Do pedestrians always have right of way?

Do pedestrians always have right of way?

In North Carolina, pedestrians on the road or highway have limited rights but many responsibilities.

The adage that ‘The pedestrian always has the right of way’ is not the law of North Carolina – Danny Glover

These rules are in place not only to provide for the safety of both pedestrians and motorists, but to also allow for the orderly and predictable flow of traffic.

The primary rule that pedestrians must follow in North Carolina is to pay attention and take reasonable care for their own safety.  This means that, no matter where they are, pedestrians must not intentionally put themselves in harm’s way, whether they have the right of way or not.

If a pedestrian sees that another vehicle is so close as to be a danger to the pedestrian, whether the vehicle is traveling legally or illegally, the pedestrian must try to avoid the vehicle and take reasonable and prudent steps (no pun intended) to remain safe, even if it means leaving the roadway or crosswalk.


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The pedestrian should never hold his ground believing that the vehicle must avoid him or her.

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When a sidewalk is available, a pedestrian must use the sidewalk, and it is unlawful for a pedestrian to walk on or along the adjacent roadway if a sidewalk is available.

Vehicles, including bicycles, must yield the right of way to pedestrians on sidewalks when the vehicle is emerging from or entering an alley, private road or building entrance which crosses the sidewalk.

When sidewalks are not available, a pedestrian must walk on the far left side of the road, or on the shoulder, facing oncoming traffic.  In that situation, the pedestrian must yield the right of way to approaching traffic.

When crossing a road at an intersection, if a marked crosswalk is available, pedestrians must cross the intersection within the marked crosswalk.

If a marked crosswalk is not available, a pedestrian must cross the intersection in the area where a crosswalk would be marked if it were marked, known as an “unmarked crosswalk.”

When crossing within a marked or within unmarked crosswalk at an intersection controlled by pedestrian or traffic control signals, pedestrians have the right of way if the pedestrian is following the applicable signals.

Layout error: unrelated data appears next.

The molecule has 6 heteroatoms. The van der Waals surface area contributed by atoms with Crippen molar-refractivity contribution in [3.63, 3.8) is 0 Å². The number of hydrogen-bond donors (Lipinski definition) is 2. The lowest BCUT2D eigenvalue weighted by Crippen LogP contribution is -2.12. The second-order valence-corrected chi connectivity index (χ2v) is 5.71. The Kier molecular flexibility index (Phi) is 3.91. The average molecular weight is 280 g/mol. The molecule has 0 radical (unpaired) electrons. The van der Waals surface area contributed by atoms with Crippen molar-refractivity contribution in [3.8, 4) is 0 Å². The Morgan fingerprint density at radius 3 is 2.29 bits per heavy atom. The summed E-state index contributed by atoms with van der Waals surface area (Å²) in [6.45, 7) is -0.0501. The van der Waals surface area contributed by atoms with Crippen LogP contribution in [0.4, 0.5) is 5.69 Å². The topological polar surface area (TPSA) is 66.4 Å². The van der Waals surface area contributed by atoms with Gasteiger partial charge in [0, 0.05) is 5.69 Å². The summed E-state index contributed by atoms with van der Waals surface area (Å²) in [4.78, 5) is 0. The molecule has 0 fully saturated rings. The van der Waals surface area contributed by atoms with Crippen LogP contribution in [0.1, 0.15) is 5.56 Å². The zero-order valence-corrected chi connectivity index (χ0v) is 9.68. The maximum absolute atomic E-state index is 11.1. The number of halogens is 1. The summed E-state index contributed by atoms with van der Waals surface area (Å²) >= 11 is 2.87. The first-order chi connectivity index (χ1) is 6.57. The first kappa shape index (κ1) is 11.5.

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If crossing at an intersection which is not controlled by pedestrian or traffic control signals, pedestrians have the right of way when crossing within a marked or unmarked crosswalk.

When pedestrian control signals are in place at an intersection, a pedestrian walking in the direction of a WALK signal has the right of way.  Pedestrians are not allowed to begin crossing an intersection to walk in the direction of a DON’T WALK signal.


However, a pedestrian who started crossing while facing a WALK signal may continue to a sidewalk or safety island if the signal changes to DON’T WALK.  If pedestrian control signals are not in place, pedestrians are to follow the traffic control signals when crossing the intersection.


When crossing a road at a place other than an intersection, a pedestrian must yield to all vehicles upon the road – Danny Glover


Obviously, it is illegal for a pedestrian to willfully stand, sit or lie in a roadway and impede traffic.  The only exception to this would be if a protestor in a roadway is fully complying with any local ordinance adopted by that county or municipality.

Hitchhikers are required to stand or walk upon the shoulder of a road but are not allowed upon the roadway itself when soliciting rides.

Bottom Line: When walking on or across a road, be attentive and careful. When driving in the vicinity of pedestrians, be attentive and careful. You are welcome for that insightful legal advice!